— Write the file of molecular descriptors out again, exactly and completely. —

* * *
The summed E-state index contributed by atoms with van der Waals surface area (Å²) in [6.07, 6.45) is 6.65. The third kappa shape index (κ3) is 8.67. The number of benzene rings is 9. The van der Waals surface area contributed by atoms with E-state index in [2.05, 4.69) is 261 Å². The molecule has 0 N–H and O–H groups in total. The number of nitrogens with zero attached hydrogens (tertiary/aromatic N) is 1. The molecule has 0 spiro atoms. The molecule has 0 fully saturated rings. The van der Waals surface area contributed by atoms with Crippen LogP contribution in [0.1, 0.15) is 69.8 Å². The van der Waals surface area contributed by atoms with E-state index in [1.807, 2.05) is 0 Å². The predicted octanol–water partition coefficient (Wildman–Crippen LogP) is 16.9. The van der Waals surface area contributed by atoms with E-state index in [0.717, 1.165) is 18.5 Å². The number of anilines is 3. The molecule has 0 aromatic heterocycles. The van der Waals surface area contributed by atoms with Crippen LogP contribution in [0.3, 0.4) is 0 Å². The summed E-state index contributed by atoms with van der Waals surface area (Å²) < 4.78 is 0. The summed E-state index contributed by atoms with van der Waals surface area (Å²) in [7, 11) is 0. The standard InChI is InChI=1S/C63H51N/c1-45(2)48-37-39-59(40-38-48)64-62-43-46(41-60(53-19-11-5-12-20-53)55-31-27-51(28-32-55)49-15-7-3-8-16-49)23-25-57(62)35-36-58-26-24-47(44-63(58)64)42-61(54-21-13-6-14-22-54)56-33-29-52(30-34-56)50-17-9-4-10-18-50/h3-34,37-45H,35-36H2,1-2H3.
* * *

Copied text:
The summed E-state index contributed by atoms with van der Waals surface area (Å²) in [6.07, 6.45) is 6.65. The third kappa shape index (κ3) is 8.67. The number of benzene rings is 9. The van der Waals surface area contributed by atoms with E-state index in [2.05, 4.69) is 261 Å². The molecule has 0 N–H and O–H groups in total. The number of nitrogens with zero attached hydrogens (tertiary/aromatic N) is 1. The molecule has 0 spiro atoms. The molecule has 0 fully saturated rings. The van der Waals surface area contributed by atoms with Crippen LogP contribution in [0.1, 0.15) is 69.8 Å². The van der Waals surface area contributed by atoms with E-state index in [1.807, 2.05) is 0 Å². The predicted octanol–water partition coefficient (Wildman–Crippen LogP) is 16.9. The van der Waals surface area contributed by atoms with E-state index in [0.717, 1.165) is 18.5 Å². The number of anilines is 3. The molecule has 0 aromatic heterocycles. The van der Waals surface area contributed by atoms with Crippen LogP contribution in [0.3, 0.4) is 0 Å². The summed E-state index contributed by atoms with van der Waals surface area (Å²) < 4.78 is 0. The summed E-state index contributed by atoms with van der Waals surface area (Å²) in [7, 11) is 0. The standard InChI is InChI=1S/C63H51N/c1-45(2)48-37-39-59(40-38-48)64-62-43-46(41-60(53-19-11-5-12-20-53)55-31-27-51(28-32-55)49-15-7-3-8-16-49)23-25-57(62)35-36-58-26-24-47(44-63(58)64)42-61(54-21-13-6-14-22-54)56-33-29-52(30-34-56)50-17-9-4-10-18-50/h3-34,37-45H,35-36H2,1-2H3.